The Luther School Board Monday night voted to outsource some of its financial functions, although one school board member said padding the administration in the wake of so many classroom cuts hurts students.
“We are making it easier for the superintendent to do his job rather than making him accountable to what we have hired him to do,” said board member Steve Broudy right before he was on the minority end of the vote to hire David Harp from the Shawnee School District as a payroll and encumbrance clerk.
Harp is the longtime school business manager for Shawnee Public Schools who runs a consulting business on the side. Before he introduced himself to the board, he sat through the early part of the meeting where barebones financial numbers were shared and an investigative state audit was referenced.
“Sitting here tonight, I know it will be a challenge. There’s a lot of concern among the people,” said Harp. “We can’t correct this overnight.”
Harp is going to take care of payroll for the district’s employees, work on the district’s purchasing policy, and “pay timely and accurately” the district’s many vendors.
He has a one-year contract for $24,000. Superintendent Sheldon Buxton said the district needs his expertise.
In addition, the local bank vice president, Gary Roy, was hired as the district’s Treasurer for $500 a month. Board member Charles DeFuria said he asked the state auditor whether it was a conflict of interest for Roy to serve in that role for the district since his bank holds the district’s accounts and handles bond money. The board hired Roy but noted that if the auditor found a conflict, they would find another treasurer.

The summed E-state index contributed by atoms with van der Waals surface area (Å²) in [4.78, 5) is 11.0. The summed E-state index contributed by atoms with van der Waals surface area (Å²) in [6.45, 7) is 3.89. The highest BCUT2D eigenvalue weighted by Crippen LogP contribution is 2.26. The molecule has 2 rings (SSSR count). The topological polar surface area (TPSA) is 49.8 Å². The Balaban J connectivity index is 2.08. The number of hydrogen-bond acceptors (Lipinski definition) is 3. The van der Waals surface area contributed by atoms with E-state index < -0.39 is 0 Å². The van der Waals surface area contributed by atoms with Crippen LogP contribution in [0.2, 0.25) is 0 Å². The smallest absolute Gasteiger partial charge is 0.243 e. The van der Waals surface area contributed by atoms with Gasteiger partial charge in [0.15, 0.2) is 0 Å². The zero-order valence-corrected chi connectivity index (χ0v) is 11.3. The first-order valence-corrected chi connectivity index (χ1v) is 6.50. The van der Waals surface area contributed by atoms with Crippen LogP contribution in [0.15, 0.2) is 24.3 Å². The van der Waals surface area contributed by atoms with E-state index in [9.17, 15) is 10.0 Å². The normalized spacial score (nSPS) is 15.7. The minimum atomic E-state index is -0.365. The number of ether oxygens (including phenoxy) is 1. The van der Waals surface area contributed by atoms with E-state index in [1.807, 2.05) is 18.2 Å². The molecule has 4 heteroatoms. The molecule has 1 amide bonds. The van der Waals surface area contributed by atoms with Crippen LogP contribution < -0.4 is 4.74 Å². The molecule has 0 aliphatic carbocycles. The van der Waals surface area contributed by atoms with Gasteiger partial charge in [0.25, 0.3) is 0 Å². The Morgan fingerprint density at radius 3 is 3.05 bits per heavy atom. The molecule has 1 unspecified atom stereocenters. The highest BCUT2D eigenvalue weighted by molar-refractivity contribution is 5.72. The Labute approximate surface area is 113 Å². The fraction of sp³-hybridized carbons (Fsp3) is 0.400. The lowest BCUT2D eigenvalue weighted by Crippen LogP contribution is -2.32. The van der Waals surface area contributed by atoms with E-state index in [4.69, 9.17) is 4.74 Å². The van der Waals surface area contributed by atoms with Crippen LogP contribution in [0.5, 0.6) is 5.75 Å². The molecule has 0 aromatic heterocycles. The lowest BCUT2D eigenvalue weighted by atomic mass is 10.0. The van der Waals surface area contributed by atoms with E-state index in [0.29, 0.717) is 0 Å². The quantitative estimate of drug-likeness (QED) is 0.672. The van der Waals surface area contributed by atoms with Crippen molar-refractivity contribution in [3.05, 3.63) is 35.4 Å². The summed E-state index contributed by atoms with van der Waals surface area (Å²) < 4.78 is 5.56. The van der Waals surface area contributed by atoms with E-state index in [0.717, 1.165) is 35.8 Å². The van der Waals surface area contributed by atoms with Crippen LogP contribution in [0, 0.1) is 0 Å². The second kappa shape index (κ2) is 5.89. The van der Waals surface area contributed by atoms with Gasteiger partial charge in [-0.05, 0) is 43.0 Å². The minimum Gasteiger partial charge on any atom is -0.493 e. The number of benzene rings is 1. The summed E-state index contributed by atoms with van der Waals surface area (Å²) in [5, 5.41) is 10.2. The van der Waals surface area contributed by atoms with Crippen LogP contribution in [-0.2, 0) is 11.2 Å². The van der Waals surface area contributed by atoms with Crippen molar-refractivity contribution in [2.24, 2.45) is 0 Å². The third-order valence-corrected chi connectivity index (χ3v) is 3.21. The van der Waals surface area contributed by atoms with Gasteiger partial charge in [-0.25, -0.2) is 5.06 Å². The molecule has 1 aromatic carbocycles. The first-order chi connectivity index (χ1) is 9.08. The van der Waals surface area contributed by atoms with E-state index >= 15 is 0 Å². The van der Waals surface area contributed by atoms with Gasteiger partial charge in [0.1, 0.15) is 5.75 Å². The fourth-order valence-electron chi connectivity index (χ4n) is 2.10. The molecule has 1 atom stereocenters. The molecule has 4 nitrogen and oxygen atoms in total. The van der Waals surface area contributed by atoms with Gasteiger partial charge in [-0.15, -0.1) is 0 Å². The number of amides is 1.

Harp said he will encourage the board to purchase a more expensive version of the district’s accounting system that is web-based and uses “the cloud” for storage and allows an ability to work on the district’s books while away from the building.
Ray Stanfield joined Broudy in voting against Harp’s hiring.
The board also voted to seek up to a $1 million credit line from the First Bank & Trust of Wagoner, OK, to cover non-payable warrants for the 2016-2017 school year. DeFuria asked what the interest rate on repaying the loan would be, but Dr. Buxton did not have that information. He and Broudy voted against the loan, but it passed with Stanfield, Sherri Anderson and Matt Mohr supporting the move to be able to meet payroll and pay bills until the district receives state and ad valorem funding in December.
The board agreed to spend $1,500 with the Oklahoma State School Board Association for a service to digitize the district’s policy handbook for internet access.
The board approved the following teachers for the new school year:
- Loralei Gann – high school English
- Hannah Howard Donwell – high school band/vocal
- Virginia Hulsey – high school special education
- Eric Line – high school geography and world history
- Julie Coontz – high school math
- Mike Maliskas – part time speech pathologist
- May Means – middle school math and science
- and contingency approval for two teachers who are seeking emergency certification
- Dr. Jessica Sigle – high school science
- Rebecca Washam – elementary special education
Five support personnel were rehired:
- Kerri Jones – elementary special education
- Lisa Lemons – elementary special education
- Karissa Sumner – elementary special education
- Amy Vinson – preK
- Brenda Benning – library
Four resignations were accepted for Jessica Shatswell, Natalie Bowman, Alicia Ebers and Ellen Maliskas.
Although enrollment numbers won’t be official until October, Dr. Buxton told the board that a realistic number for the upcoming school year will be about 880, down from 940 last October. He said the lower enrollment number means the loss of about $3,000 per student in state aid.